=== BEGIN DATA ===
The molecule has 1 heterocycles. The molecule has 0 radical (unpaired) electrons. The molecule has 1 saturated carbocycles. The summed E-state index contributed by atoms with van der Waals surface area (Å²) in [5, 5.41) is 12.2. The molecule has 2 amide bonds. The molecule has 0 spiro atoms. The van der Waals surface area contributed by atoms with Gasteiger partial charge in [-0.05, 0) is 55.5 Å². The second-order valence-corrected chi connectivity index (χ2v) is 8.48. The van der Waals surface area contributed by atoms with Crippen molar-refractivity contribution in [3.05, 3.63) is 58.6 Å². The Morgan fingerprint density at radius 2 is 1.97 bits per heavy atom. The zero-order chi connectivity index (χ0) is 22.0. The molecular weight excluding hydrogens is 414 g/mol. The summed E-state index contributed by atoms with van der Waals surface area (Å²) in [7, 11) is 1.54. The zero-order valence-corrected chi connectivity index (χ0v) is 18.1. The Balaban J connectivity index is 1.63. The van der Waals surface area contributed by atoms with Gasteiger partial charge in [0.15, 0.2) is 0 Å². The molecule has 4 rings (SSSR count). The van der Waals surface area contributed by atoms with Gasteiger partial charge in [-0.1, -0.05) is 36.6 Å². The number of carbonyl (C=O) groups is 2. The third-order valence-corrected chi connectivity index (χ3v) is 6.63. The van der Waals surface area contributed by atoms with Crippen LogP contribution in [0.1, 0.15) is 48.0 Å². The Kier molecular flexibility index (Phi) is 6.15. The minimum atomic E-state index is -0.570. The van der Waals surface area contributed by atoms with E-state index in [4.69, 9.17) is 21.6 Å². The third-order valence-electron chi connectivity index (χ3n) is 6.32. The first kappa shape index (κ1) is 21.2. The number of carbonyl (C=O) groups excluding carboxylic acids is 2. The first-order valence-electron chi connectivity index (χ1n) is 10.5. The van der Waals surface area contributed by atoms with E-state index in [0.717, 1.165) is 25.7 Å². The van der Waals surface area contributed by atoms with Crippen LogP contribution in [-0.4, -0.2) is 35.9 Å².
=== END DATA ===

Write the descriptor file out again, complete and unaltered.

The molecule has 1 heterocycles. The molecule has 0 radical (unpaired) electrons. The molecule has 1 saturated carbocycles. The summed E-state index contributed by atoms with van der Waals surface area (Å²) in [5, 5.41) is 12.2. The molecule has 2 amide bonds. The molecule has 0 spiro atoms. The van der Waals surface area contributed by atoms with Gasteiger partial charge in [-0.05, 0) is 55.5 Å². The second-order valence-corrected chi connectivity index (χ2v) is 8.48. The van der Waals surface area contributed by atoms with Crippen molar-refractivity contribution in [3.05, 3.63) is 58.6 Å². The Morgan fingerprint density at radius 2 is 1.97 bits per heavy atom. The zero-order chi connectivity index (χ0) is 22.0. The molecular weight excluding hydrogens is 414 g/mol. The summed E-state index contributed by atoms with van der Waals surface area (Å²) in [7, 11) is 1.54. The zero-order valence-corrected chi connectivity index (χ0v) is 18.1. The Balaban J connectivity index is 1.63. The van der Waals surface area contributed by atoms with Gasteiger partial charge in [0.15, 0.2) is 0 Å². The molecule has 4 rings (SSSR count). The van der Waals surface area contributed by atoms with Gasteiger partial charge in [-0.1, -0.05) is 36.6 Å². The number of carbonyl (C=O) groups is 2. The third-order valence-corrected chi connectivity index (χ3v) is 6.63. The van der Waals surface area contributed by atoms with Crippen LogP contribution in [0.1, 0.15) is 48.0 Å². The Kier molecular flexibility index (Phi) is 6.15. The minimum atomic E-state index is -0.570. The van der Waals surface area contributed by atoms with E-state index in [4.69, 9.17) is 21.6 Å². The third-order valence-electron chi connectivity index (χ3n) is 6.32. The first kappa shape index (κ1) is 21.2. The number of carbonyl (C=O) groups excluding carboxylic acids is 2. The first-order valence-electron chi connectivity index (χ1n) is 10.5. The van der Waals surface area contributed by atoms with E-state index in [0.717, 1.165) is 25.7 Å². The van der Waals surface area contributed by atoms with Crippen LogP contribution in [-0.4, -0.2) is 35.9 Å².